Gen. Franks: 'A-Day' was 'exceptionally well done'
March 23, 2003
ARLINGTON, Va. — Less than 72 hours into the war, U.S. troops have penetrated into Iraq four times faster and four times farther than the speediest progress made by any American forces during Desert Storm, U.S. war commander Gen. Tommy Franks said Saturday.
Speaking via live video from U.S. Central Command’s forward headquarters at Camp Doha, Qatar, Franks described the campaign as “a mosaic” of air, sea, and ground forces, all of whom are proceeding virtually unchallenged towards their ultimate goal: the fall of Saddam Hussein.
Franks, who was making his first appearance before the press since the war began, said that there have been “no surprises” in the war up to this point.
“We are on our timeline, and I am satisfied with what I have seen so far,” the Army four-star, who is famous for his low-key, unflamboyant approach, told a huge audience of journalists.
“Any time forces are joined in a war, it’s a blessing when very few people lose their lives,” he said.
But Franks cautioned that it is still too early to assume that the war will wrap up as neatly as the world has so far observed.
“There will be surprises,” he said. “The time to celebrate will be when the mission is accomplished.”
Franks said that “A-Day” — Friday’s opening of what he called the “shock” air campaign in Baghdad — was “exceptionally well done.”
The Iraq campaign will continue to be characterized “by shock, by surprise, by flexibility, by the employment of precision munitions on a scale never seen, and by the application of overwhelming force,” Franks said.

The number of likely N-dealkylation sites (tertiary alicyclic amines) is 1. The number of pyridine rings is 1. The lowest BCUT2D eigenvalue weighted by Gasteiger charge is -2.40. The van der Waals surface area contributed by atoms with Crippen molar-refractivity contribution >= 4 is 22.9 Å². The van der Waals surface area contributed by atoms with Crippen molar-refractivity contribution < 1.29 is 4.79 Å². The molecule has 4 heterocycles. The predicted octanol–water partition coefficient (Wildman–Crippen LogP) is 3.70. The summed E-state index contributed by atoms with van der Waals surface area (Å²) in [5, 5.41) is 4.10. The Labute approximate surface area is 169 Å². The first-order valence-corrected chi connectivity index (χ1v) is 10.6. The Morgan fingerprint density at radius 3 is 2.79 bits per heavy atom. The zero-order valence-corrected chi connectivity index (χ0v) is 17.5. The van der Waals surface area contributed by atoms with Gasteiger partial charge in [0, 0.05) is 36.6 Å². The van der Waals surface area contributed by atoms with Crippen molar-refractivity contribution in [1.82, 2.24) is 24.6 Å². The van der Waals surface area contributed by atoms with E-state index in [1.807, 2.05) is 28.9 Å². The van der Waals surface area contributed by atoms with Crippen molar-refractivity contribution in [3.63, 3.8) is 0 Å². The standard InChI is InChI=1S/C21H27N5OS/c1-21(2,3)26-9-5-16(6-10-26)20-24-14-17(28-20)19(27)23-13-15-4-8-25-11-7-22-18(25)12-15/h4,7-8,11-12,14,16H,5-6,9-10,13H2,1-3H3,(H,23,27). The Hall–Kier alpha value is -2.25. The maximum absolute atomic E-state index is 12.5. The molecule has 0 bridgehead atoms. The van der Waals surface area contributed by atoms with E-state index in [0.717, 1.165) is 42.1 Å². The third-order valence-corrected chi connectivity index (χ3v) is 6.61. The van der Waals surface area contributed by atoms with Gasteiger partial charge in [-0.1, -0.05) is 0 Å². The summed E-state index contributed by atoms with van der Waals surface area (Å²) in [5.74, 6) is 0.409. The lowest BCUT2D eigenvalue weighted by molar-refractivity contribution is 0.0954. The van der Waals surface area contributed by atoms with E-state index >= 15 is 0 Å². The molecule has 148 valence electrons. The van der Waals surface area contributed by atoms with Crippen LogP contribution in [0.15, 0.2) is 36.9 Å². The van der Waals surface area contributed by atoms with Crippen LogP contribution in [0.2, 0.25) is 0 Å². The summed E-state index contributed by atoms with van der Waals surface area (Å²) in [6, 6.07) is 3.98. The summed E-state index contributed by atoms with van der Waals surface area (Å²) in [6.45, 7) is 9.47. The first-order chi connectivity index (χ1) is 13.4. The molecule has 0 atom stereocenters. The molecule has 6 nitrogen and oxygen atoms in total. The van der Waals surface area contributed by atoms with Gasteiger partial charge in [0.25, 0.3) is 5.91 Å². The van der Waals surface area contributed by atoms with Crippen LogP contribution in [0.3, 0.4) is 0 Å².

Franks confirmed Defense Secretary Donald Rumsfeld’s Friday assessment that the pummeling of Baghdad by Air Force and Navy aircraft is beginning to break the back of the Iraqi leadership.
“There is a certain confusion going on within the regime,” Franks said. “I believe their command and control [capabilities] are not exactly as advertised on Baghdad television.”
Between 1,000 and 2,000 Iraqi soldiers have formally surrendered to U.S. troops, he said, and “we have certain knowledge of thousands [of soldiers] who have laid down their arms and gone home.”
He also showed reporters a blurry black-and-white satellite photograph that he said depicted 700 Iraqi troops that had abandoned their equipment and lined up, preparing to surrender to U.S. troops. The Iraqis were following directions provided in a leaflet airdropped by U.S. psychological operations forces, he said.
U.S. military commanders also “have an ongoing dialogue with senior Iraqi officials” concerning future surrenders, Franks said.
But Franks said he “has no idea” where Saddam is right now, or whether he was injured in Wednesday’s airstrikes against one of his Baghdad bunkers.
“I guess we’ll know more in the days ahead,” Franks said.
Franks said that U.S. units have not found any evidence of Iraqi weapons of mass destruction so far, nor is there any indication that Iraqi military has tried to use chemical or biological weapons against U.S. forces.
With the Bush administration’s justification for the Iraq war largely based on Saddam’s alleged efforts to develop and hide chemical, biological, and nuclear weapons, U.S. troops are likely to be under increasing pressure to find WMD.
And so Franks bristled when a reporter asked if the fact that no WMD has surfaced in Iraq indicates that the Bush administration’s claims were “a big lie.”
“There is no doubt the regime of Saddam Hussein possesses weapons of mass destruction,” Franks said.